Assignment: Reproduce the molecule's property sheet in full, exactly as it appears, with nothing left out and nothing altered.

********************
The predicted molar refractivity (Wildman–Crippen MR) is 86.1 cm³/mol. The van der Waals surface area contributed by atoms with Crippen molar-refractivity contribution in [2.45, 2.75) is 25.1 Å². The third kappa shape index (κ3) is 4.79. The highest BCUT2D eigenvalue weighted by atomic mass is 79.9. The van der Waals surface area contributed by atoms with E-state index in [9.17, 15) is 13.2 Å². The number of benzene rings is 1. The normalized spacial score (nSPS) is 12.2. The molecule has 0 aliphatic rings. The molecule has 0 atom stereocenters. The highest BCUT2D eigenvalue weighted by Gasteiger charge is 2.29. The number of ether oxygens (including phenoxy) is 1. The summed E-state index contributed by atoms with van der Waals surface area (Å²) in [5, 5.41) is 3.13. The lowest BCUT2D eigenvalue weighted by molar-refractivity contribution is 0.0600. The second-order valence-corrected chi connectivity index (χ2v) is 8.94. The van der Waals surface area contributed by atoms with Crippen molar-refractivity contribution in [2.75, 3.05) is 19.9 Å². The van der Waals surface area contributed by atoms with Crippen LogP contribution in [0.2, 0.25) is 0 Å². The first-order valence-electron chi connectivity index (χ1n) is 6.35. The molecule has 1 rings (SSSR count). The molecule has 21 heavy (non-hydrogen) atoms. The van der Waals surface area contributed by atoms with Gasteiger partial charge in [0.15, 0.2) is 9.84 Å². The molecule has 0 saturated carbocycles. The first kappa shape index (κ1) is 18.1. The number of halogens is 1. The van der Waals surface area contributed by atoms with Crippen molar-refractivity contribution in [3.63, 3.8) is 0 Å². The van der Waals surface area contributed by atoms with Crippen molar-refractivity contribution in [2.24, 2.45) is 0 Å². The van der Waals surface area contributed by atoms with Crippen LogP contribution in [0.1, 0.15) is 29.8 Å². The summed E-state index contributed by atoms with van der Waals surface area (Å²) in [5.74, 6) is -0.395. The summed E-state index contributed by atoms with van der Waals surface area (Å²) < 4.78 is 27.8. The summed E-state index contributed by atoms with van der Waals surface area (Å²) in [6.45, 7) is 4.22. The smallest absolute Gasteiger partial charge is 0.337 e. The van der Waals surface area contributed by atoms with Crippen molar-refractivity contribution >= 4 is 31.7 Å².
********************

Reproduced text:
The predicted molar refractivity (Wildman–Crippen MR) is 86.1 cm³/mol. The van der Waals surface area contributed by atoms with Crippen molar-refractivity contribution in [2.45, 2.75) is 25.1 Å². The third kappa shape index (κ3) is 4.79. The highest BCUT2D eigenvalue weighted by atomic mass is 79.9. The van der Waals surface area contributed by atoms with E-state index in [9.17, 15) is 13.2 Å². The number of benzene rings is 1. The normalized spacial score (nSPS) is 12.2. The molecule has 0 aliphatic rings. The molecule has 0 atom stereocenters. The highest BCUT2D eigenvalue weighted by Gasteiger charge is 2.29. The number of ether oxygens (including phenoxy) is 1. The summed E-state index contributed by atoms with van der Waals surface area (Å²) in [5, 5.41) is 3.13. The lowest BCUT2D eigenvalue weighted by molar-refractivity contribution is 0.0600. The second-order valence-corrected chi connectivity index (χ2v) is 8.94. The van der Waals surface area contributed by atoms with Crippen molar-refractivity contribution in [2.75, 3.05) is 19.9 Å². The van der Waals surface area contributed by atoms with Crippen LogP contribution in [0.2, 0.25) is 0 Å². The first-order valence-electron chi connectivity index (χ1n) is 6.35. The molecule has 1 rings (SSSR count). The molecule has 21 heavy (non-hydrogen) atoms. The van der Waals surface area contributed by atoms with Gasteiger partial charge in [0.15, 0.2) is 9.84 Å². The molecule has 0 saturated carbocycles. The first kappa shape index (κ1) is 18.1. The number of halogens is 1. The van der Waals surface area contributed by atoms with Crippen molar-refractivity contribution in [3.63, 3.8) is 0 Å². The van der Waals surface area contributed by atoms with Crippen molar-refractivity contribution in [2.24, 2.45) is 0 Å². The van der Waals surface area contributed by atoms with Crippen LogP contribution in [0.1, 0.15) is 29.8 Å². The summed E-state index contributed by atoms with van der Waals surface area (Å²) in [5.74, 6) is -0.395. The summed E-state index contributed by atoms with van der Waals surface area (Å²) < 4.78 is 27.8. The summed E-state index contributed by atoms with van der Waals surface area (Å²) in [6.45, 7) is 4.22. The smallest absolute Gasteiger partial charge is 0.337 e. The van der Waals surface area contributed by atoms with Crippen molar-refractivity contribution >= 4 is 31.7 Å².